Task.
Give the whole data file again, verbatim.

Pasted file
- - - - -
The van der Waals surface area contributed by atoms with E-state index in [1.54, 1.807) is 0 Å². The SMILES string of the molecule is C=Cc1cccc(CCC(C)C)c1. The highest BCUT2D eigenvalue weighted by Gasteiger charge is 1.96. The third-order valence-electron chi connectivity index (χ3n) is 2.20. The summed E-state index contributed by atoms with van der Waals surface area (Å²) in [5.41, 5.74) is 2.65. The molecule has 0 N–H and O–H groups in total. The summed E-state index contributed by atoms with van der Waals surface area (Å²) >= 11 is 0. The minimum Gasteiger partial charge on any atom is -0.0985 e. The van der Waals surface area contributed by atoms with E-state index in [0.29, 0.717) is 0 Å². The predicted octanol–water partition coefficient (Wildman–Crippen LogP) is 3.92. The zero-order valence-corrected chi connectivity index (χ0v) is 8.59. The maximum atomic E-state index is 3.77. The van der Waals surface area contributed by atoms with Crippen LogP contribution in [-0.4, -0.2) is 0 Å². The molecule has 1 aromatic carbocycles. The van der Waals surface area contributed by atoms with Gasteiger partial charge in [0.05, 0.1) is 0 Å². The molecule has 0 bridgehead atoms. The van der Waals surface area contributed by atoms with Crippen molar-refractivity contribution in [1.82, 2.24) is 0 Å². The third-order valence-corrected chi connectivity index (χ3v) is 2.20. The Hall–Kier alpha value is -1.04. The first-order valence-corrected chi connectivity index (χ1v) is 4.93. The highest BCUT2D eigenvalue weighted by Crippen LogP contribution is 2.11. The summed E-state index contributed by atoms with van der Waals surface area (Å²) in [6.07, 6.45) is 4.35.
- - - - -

The van der Waals surface area contributed by atoms with E-state index in [1.54, 1.807) is 0 Å². The SMILES string of the molecule is C=Cc1cccc(CCC(C)C)c1. The highest BCUT2D eigenvalue weighted by Gasteiger charge is 1.96. The third-order valence-electron chi connectivity index (χ3n) is 2.20. The summed E-state index contributed by atoms with van der Waals surface area (Å²) in [5.41, 5.74) is 2.65. The molecule has 0 N–H and O–H groups in total. The summed E-state index contributed by atoms with van der Waals surface area (Å²) >= 11 is 0. The minimum Gasteiger partial charge on any atom is -0.0985 e. The van der Waals surface area contributed by atoms with E-state index in [0.29, 0.717) is 0 Å². The predicted octanol–water partition coefficient (Wildman–Crippen LogP) is 3.92. The zero-order valence-corrected chi connectivity index (χ0v) is 8.59. The maximum atomic E-state index is 3.77. The van der Waals surface area contributed by atoms with Crippen LogP contribution in [-0.4, -0.2) is 0 Å². The molecule has 1 aromatic carbocycles. The van der Waals surface area contributed by atoms with Gasteiger partial charge in [0.05, 0.1) is 0 Å². The molecule has 0 bridgehead atoms. The van der Waals surface area contributed by atoms with Crippen molar-refractivity contribution in [1.82, 2.24) is 0 Å². The third-order valence-corrected chi connectivity index (χ3v) is 2.20. The Hall–Kier alpha value is -1.04. The first-order valence-corrected chi connectivity index (χ1v) is 4.93. The highest BCUT2D eigenvalue weighted by Crippen LogP contribution is 2.11. The summed E-state index contributed by atoms with van der Waals surface area (Å²) in [6.07, 6.45) is 4.35.